ST. PAUL – Minnesota Hospital Association
(MHA) President and CEO Lawrence “Lorry” J. Massa, M.S., FACHE, has announced
that he will retire in September 2019. Massa has led the association, which
represents 141 hospitals and health systems, for nearly 11 years.
“It has been the honor of a lifetime to both lead and serve hospital and health
care organizations throughout Minnesota,” Massa said. “Because our members –
both metro and rural, large and small – work together so well on improving the
delivery of health care and patient safety, we can proudly say that Minnesota
is continually recognized by the federal government and national nonprofit
organizations as one of the top states in the country for the quality and
affordability of our health care.”
“We are sorry to see him go, but Lorry will leave MHA in a very strong
position, in terms of a unified membership, its influence in public policy, the
scope of its quality and patient safety work and its financial position,” said
Randy Ulseth, CEO of FirstLight Health System in Mora and chair of the MHA
board of directors. “Lorry’s tenure in convening Minnesota hospitals and health
systems will be remembered for his commitment to supporting MHA members in
improving the quality of patient care and for advocacy to ensure that all
Minnesotans have access to health care.”
Ulseth highlighted the following specific accomplishments under Massa:
- MHA supported passage of the Affordable Care Act
in 2010 and successfully advocated in Minnesota to expand
eligibility for Medicaid coverage to increase the number of
Minnesotans with insurance as soon as the law was effective.
Minnesota became one of the first states in the country to expand
Medicaid following the ACA passage.
- Massa continued MHA’s long-standing priority of
coverage for low-income Minnesotans by successfully advocating for
the continuation of Minnesota’s provider tax, which funds health
care programs for low-income Minnesotans. The sunset of the provider
tax was repealed in the 2019 legislative session.
expanded its quality and patient safety improvement work in partnership
with the Centers for Medicare and Medicaid Services and earned national
recognition including the 2013 John M. Eisenberg Patient Safety and
Quality Award for Innovation in Patient Safety and Quality and
the American Hospital Association 2015 Dick Davidson Quality
Milestone Award. Massa also created the new position of chief medical
officer, hiring MHA’s first physician in 2015 to forge stronger
partnerships with physician leaders and accelerate collective improvement
efforts across the state.
Massa seized on
opportunities to lead on challenging public health issues:
that the mental health needs of Minnesotans needed to be addressed before
individuals landed in the emergency room, MHA partnered with mental health
organizations, NAMI Minnesota and the Department of Human Services to
advocate for significant increases in mental health funding for the state
and for community organizations over the last four legislative sessions.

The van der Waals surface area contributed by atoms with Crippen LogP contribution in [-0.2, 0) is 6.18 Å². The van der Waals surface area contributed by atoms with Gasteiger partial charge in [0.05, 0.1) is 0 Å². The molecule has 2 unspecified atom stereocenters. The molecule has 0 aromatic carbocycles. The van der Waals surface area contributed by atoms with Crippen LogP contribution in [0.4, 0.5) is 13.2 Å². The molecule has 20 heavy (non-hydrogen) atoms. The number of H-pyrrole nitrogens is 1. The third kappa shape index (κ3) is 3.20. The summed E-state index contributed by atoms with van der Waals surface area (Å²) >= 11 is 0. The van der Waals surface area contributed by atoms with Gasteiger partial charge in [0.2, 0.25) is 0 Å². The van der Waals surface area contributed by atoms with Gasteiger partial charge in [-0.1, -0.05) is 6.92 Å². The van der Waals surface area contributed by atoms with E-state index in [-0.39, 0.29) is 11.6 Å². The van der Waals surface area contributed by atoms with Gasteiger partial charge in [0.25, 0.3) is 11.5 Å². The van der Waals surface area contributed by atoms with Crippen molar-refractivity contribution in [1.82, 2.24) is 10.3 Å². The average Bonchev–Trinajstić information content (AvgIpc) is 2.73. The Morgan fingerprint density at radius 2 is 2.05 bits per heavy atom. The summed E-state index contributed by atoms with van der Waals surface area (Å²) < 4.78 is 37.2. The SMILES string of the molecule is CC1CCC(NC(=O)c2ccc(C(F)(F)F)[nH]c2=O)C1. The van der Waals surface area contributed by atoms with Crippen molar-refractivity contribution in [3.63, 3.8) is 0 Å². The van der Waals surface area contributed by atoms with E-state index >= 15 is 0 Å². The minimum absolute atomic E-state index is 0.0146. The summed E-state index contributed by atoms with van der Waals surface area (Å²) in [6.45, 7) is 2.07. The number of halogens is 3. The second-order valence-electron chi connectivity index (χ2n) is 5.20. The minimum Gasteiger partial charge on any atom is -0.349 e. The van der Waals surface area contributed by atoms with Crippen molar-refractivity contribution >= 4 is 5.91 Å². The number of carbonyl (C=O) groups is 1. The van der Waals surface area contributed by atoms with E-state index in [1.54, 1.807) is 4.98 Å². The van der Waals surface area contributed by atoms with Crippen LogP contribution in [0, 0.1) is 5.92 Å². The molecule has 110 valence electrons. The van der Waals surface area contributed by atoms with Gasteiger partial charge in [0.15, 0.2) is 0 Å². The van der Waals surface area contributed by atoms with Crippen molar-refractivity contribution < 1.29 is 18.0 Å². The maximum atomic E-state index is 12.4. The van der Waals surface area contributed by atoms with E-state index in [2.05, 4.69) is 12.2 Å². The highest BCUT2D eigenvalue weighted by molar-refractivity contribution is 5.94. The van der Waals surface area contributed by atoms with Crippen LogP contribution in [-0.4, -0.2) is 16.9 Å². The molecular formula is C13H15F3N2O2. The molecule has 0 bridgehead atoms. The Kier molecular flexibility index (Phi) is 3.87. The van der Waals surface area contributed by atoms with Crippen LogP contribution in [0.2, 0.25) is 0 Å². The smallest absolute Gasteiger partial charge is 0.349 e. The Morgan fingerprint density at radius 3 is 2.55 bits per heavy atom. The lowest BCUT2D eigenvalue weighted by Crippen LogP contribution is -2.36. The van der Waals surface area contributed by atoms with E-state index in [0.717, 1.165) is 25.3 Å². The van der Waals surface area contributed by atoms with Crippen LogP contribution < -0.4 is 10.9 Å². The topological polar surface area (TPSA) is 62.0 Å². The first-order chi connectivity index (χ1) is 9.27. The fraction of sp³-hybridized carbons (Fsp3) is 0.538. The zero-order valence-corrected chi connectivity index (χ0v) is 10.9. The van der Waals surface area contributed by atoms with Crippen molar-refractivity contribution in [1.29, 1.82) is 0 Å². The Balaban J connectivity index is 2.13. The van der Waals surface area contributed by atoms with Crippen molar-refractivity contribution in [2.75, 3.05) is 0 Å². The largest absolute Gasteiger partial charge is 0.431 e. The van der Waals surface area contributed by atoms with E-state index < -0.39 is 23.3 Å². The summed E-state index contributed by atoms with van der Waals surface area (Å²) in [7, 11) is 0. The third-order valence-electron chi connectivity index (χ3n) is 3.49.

2014’s Ebola threat, Massa galvanized MHA’s large health systems to create
a process for handling potential Ebola patients and worked closely with
Gov. Mark Dayton and the commissioner of health to secure federal and
state funding for new infectious disease units in key hospitals.
that caregivers were not immune to the opioid crisis, MHA worked in
partnership with the Minnesota Department of Health and state and federal
law enforcement representatives to create new nation-leading strategies to
prevent the diversion of drugs, including narcotics, from hospitals by
health care workers.
also convened a coalition in partnership with the Department of Health and
the Minnesota Sheriffs’ Association to create new relationships and
strategies to more safely handle hospital patients who are involved with
law enforcement, following the shooting of a sheriff’s deputy in a
“Lorry believed first
and foremost in relationships with other health care stakeholders and
government partners and the power of collaboration,” Ulseth added. “From three
Minnesota governors to the state’s congressional delegation, from the Minnesota
Departments of Health and Human Services to other health care organizations
such as LeadingAge Minnesota, Lorry always said yes to collaboration and
convening public-private partners committed to advancing the health of
Massa has had a distinguished 40-year career in health care. He is a fellow in
the American College of Healthcare Executives. Prior to being named president
and CEO of MHA in 2008, Massa served as chief executive officer of Rice
Memorial Hospital in Willmar from 1994 to 2008. He also served as South
Dakota’s secretary of health under Gov. William J. Janklow.
A national search for Massa’s replacement has already launched, Ulseth said.
The Minnesota Hospital
Association represents hospitals and health systems, which provide quality care
for their patients and meet the needs of their communities.
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